Over the past year, Manchester has celebrated many milestones on its way to rebranding as a thriving, desirable community, including major progress on two housing projects designed to bring new residents into the neighborhood.
Soon, though, the Manchester area will find itself the location of a development that some residents fear could undo much of their efforts towards reversing Manchester’s image: a strip club.
The club will go at the corner of Metropolitan Street and Pennsylvania Avenue in the Chateau neighborhood, which has 39 residents, according to the 2000 U.S. Census. Chateau and Manchester are separated by Rt. 60 and Rt. 65, which block direct pedestrian and motorized access between the two sections of Pennsylvania Avenue.
The City of Pittsburgh recently settled a lawsuit with The Hustler Club, owned by HDV-Pittsburgh LLC and Pennsylvania Ave Pittsburgh Properties LLC, which will allow them to open the club, but bar use of certain words and phrases — like XXX and naked — in advertising and on signs.
City officials did not return requests for comment on the settlement or the strip club.
Bradley Shafer, a Michigan-based attorney who represented the strip club owners in their lawsuit, said that the owners were applying for building permits and hoped the club would open within six months.
Ahmed Martin, executive director of Manchester Citizens Corporation, said he was disappointed in the city’s lack of communication with MCC about the lawsuit and the club.
But more importantly, Martin said, he’s worried about the negative perception and possibility of crime a strip club will bring to the neighborhood.
“We’re working to rebrand Manchester and this is the opposite of that,” Martin said. “For a neighborhood that’s battling such a negative perception, it’s just not helpful.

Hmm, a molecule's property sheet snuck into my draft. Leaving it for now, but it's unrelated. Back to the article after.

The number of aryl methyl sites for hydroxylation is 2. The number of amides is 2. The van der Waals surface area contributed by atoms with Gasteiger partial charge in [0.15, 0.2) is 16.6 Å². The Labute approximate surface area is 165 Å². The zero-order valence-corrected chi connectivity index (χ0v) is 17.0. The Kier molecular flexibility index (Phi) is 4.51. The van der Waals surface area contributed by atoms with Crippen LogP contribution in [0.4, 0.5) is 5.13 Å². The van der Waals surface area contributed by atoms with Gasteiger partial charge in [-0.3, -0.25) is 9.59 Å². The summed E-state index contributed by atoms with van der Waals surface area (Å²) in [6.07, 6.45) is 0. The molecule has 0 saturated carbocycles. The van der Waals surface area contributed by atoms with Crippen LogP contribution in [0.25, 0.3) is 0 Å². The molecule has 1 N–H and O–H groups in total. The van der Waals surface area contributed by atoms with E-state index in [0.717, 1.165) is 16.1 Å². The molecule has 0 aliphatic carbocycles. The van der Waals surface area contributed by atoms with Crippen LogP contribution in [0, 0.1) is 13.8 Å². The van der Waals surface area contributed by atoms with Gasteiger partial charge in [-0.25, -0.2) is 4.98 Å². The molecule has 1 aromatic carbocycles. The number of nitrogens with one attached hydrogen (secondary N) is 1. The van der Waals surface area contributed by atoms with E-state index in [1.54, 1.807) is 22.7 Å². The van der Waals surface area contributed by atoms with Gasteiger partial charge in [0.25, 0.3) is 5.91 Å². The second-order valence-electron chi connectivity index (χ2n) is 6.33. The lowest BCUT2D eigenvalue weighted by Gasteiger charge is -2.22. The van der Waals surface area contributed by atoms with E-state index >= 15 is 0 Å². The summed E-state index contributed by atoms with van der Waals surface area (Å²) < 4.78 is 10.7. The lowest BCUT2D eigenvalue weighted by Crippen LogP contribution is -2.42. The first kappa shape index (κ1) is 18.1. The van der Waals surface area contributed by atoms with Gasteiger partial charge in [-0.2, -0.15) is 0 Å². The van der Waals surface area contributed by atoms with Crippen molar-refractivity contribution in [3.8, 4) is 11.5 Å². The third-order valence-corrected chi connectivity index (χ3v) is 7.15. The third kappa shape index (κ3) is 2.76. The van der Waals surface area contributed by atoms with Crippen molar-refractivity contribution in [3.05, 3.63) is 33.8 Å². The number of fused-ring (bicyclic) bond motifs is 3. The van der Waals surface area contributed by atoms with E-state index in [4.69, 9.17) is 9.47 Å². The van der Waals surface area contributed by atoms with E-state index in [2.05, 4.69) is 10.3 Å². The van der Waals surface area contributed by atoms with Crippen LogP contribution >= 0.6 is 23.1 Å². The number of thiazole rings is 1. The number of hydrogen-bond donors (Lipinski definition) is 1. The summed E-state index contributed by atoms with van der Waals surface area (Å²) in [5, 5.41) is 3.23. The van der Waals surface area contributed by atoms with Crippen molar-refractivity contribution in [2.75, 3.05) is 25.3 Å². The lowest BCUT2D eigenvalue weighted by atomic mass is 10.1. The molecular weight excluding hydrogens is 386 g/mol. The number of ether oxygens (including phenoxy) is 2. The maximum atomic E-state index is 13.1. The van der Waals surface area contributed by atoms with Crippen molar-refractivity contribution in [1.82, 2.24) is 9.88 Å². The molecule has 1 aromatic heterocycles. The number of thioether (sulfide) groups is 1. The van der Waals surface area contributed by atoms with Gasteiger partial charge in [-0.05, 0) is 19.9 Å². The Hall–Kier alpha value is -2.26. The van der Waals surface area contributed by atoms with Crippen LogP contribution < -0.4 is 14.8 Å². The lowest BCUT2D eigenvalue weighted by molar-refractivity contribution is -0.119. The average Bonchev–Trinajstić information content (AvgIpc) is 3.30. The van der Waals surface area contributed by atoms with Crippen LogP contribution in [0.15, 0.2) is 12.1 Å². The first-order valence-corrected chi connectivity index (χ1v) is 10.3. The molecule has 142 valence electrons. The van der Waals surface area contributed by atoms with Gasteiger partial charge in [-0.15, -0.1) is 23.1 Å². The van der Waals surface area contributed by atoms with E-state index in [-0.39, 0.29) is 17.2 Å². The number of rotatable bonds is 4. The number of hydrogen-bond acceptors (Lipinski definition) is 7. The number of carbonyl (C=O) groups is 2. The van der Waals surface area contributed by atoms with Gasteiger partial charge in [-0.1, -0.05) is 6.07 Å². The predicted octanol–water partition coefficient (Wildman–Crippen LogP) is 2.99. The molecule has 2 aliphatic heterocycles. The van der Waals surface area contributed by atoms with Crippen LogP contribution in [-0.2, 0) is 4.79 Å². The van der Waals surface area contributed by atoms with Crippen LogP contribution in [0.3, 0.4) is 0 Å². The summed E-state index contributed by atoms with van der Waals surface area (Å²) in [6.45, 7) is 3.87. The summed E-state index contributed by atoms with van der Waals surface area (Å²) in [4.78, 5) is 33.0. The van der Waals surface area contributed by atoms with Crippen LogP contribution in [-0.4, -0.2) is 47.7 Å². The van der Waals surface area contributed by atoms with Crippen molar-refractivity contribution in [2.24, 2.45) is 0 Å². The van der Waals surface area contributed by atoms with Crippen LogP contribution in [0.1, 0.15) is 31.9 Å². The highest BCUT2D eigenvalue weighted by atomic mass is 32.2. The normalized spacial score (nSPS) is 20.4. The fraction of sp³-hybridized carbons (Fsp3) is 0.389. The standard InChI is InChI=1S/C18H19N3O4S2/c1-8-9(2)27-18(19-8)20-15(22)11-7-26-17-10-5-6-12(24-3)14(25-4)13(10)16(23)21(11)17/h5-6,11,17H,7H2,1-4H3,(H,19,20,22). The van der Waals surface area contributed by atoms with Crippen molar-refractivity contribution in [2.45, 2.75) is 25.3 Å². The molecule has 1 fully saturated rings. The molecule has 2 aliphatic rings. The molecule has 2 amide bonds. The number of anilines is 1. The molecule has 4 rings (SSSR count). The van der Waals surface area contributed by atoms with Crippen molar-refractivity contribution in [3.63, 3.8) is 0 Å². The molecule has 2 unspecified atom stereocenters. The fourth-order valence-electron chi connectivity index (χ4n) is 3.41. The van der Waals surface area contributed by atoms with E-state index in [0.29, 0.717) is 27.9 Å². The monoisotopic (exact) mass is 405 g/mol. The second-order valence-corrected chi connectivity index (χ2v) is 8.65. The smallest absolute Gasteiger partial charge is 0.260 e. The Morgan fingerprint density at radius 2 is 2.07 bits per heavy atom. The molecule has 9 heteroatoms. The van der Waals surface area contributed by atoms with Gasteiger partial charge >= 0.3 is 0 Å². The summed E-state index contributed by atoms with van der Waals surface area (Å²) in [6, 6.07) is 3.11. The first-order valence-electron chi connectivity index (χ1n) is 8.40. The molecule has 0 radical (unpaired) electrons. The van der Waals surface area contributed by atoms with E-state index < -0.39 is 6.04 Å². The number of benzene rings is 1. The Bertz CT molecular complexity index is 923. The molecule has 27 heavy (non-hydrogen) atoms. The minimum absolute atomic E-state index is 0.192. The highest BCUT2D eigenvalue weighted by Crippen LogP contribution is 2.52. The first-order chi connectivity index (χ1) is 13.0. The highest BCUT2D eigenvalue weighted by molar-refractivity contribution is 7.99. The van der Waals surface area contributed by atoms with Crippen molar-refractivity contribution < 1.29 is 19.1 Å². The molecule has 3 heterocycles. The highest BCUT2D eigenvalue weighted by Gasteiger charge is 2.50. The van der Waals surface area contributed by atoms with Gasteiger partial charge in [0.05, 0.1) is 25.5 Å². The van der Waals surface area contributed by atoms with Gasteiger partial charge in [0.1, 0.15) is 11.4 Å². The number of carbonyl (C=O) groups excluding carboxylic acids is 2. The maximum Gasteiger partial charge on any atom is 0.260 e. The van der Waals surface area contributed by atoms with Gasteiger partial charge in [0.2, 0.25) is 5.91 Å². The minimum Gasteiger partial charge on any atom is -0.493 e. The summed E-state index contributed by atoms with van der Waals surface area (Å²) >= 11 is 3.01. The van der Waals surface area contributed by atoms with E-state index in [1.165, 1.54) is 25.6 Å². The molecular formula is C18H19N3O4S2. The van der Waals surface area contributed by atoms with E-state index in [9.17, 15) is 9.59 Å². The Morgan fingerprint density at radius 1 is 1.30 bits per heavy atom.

“There would have been a much more public response from us had we been aware of the stages of negotiations.”
HDV-Pittsburgh and Pennsylvania Ave Pittsburgh Properties filed a lawsuit against the city in April 2009 because they felt the city’s restrictions on adult entertainment were unconstitutional.
Martin has been MCC’s executive director for one month, and said he believed Councilman Daniel Lavelle had contacted the organization about the strip club before he joined the organization.
Former MCC Executive Director Jerome Jackson said in an e-mail that he was aware of the club and the legal proceedings, but declined to go into detail.
Harry Johnson, a representative from Lavelle’s office, said in an e-mail that because the litigation went through federal court, it was not subject to public hearings or community meetings.
Johnson said in the e-mail, “Councilman Lavelle’s office is planning to work very closely with law enforcement, the Manchester Citizens Corporation and the Hustler establishment to address these concerns. It is critical to ensure this establishment does not hinder, for one minute, the positive economic activity that is both ongoing and upcoming in the Manchester community.”
Shafer said that city Solicitor Dan Regan had contacted him about setting up a meeting between the community and the strip club owners. He said Regan asked for a contact person with whom to set up the meeting.
“I’m the contact person, no one has contacted me,” Shafer said.
Martin said that although the club looked like a done deal, MCC is exploring all of their options.
In a similar situation, concerned citizens in the West End are battling a decision to allow a strip club on West Carson Street to open next to a substance abuse rehab center, and litigation is ongoing.
The continuing litigation is the result of a botched internal communication process in the city that resulted in the denial of the strip club’s application without the proper public hearing process. The club owners appealed the decision in court and won, and the city is now appealing that decision.